1990 was an interesting year for things that aren't real. Milli Vanilli won a Grammy award, which was later rescinded when it was revealed that Fab Morvan and Rob Pilatus hadn't actually performed the music for which they were recognized.
1990 was also the year that Charles Shaw lost his eponymously named Napa winery, the result of a challenging business situation and a divorce.
Milli Vanilli is gone, but Charles Shaw lives on, as a wine brand if not a winery in Napa. Bronco wine company purchased the Charles Shaw name and it became the "Two Buck Chuck" of Trader Joe's fame. Nothing to do with the real Charles Shaw.
I want to be clear from the start that I'm not addressing the hedonistic qualities of these products. I'm only observing that they carry trappings that have nothing to do with their current reality. But they do (or did) trade on the quality heritage established by the "real."
Today's Charles Shaw wines have nothing to do with the real person, Charles Shaw.
Today's Robert Mondavi wines are not made or marketed, operated or owned by any member of the Mondavi family. The Robert Mondavi winery is owned and operated by Constellation Brands, the largest wine producer in the world.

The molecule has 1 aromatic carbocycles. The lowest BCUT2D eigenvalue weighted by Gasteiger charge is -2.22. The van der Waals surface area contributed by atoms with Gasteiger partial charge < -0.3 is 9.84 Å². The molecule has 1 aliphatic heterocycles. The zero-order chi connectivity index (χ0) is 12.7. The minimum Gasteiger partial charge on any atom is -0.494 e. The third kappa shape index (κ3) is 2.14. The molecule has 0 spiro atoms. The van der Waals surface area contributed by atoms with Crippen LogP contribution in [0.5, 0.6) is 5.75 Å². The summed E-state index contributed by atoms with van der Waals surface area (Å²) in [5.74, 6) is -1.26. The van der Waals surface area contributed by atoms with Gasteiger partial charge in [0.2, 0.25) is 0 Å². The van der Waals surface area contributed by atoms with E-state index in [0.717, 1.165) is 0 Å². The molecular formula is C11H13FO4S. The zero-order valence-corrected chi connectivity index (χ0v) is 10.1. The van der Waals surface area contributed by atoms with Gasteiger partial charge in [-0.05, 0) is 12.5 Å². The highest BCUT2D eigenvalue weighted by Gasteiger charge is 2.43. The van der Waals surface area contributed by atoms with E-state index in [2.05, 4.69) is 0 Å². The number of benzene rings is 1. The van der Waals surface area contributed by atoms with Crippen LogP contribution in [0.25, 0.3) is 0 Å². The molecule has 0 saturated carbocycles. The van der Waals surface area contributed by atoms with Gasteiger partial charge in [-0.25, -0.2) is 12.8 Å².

Ben & Jerry's ice cream is owned by Unilever, one of the world's oldest multi-national firms, which owns more than 400 brands sold in some 190 countries.
A couple of brands I saw born (because I was there and knew the founder-parents) …
Mendocino Brewing Company founded by a group of friends opening a brewpub in Hopland, California, is now owned by the UB Group, the world's third-largest spirits company (United Brewers was a Scottish company, but it's now an India-based multi-national).
Paul Dolan Vineyards trades on the "sustainable" reputation of Paul Dolan, although he was dismissed from his position as president of Mendocino Wine Company, which continues to make and market wines under his name.
None of this is wrong or illegal (well, maybe Milli Vanilli). And the products (and music) may still be delicious. And I'm sure that (in some cases) the "spirit" of the founders is still called upon to bless the current products.
But I believe that something important is lost when the connection to reality is bent or broken. Of course, there are business realities that justify these occurrences. I just don't like those business realities, and I'm uncomfortable with the slightly fake feeling these products now inspire in me. I don't like that the root passion and drive that birthed these brands is now being used as high-tone window-dressing by big business.
Will I buy them and enjoy them? Maybe. Especially if they are a really good deal and deliver hedonistic satisfaction. But I can't crave them, or care about them, as deeply as I can something still intimately connected to the real.
DAH is David Anthony Hance. email@example.com